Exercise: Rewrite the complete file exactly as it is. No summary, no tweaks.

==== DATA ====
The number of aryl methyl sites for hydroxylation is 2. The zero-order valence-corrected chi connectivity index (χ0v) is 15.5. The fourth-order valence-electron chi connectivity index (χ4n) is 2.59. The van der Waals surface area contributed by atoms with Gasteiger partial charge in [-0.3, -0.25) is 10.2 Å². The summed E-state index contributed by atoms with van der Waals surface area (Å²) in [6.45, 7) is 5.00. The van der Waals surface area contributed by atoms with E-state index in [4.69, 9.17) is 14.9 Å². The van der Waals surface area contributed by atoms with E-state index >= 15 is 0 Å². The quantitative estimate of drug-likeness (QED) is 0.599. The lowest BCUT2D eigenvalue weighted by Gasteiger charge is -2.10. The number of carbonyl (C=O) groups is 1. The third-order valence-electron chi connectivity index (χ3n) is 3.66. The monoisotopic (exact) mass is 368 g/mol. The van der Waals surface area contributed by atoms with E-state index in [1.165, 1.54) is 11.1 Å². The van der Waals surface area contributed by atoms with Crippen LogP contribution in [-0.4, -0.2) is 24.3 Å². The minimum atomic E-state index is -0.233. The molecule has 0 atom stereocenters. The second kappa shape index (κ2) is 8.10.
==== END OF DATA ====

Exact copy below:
The number of aryl methyl sites for hydroxylation is 2. The zero-order valence-corrected chi connectivity index (χ0v) is 15.5. The fourth-order valence-electron chi connectivity index (χ4n) is 2.59. The van der Waals surface area contributed by atoms with Gasteiger partial charge in [-0.3, -0.25) is 10.2 Å². The summed E-state index contributed by atoms with van der Waals surface area (Å²) in [6.45, 7) is 5.00. The van der Waals surface area contributed by atoms with E-state index in [4.69, 9.17) is 14.9 Å². The van der Waals surface area contributed by atoms with E-state index >= 15 is 0 Å². The quantitative estimate of drug-likeness (QED) is 0.599. The lowest BCUT2D eigenvalue weighted by Gasteiger charge is -2.10. The number of carbonyl (C=O) groups is 1. The third-order valence-electron chi connectivity index (χ3n) is 3.66. The monoisotopic (exact) mass is 368 g/mol. The van der Waals surface area contributed by atoms with E-state index in [1.165, 1.54) is 11.1 Å². The van der Waals surface area contributed by atoms with Crippen LogP contribution in [-0.4, -0.2) is 24.3 Å². The minimum atomic E-state index is -0.233. The molecule has 0 atom stereocenters. The second kappa shape index (κ2) is 8.10.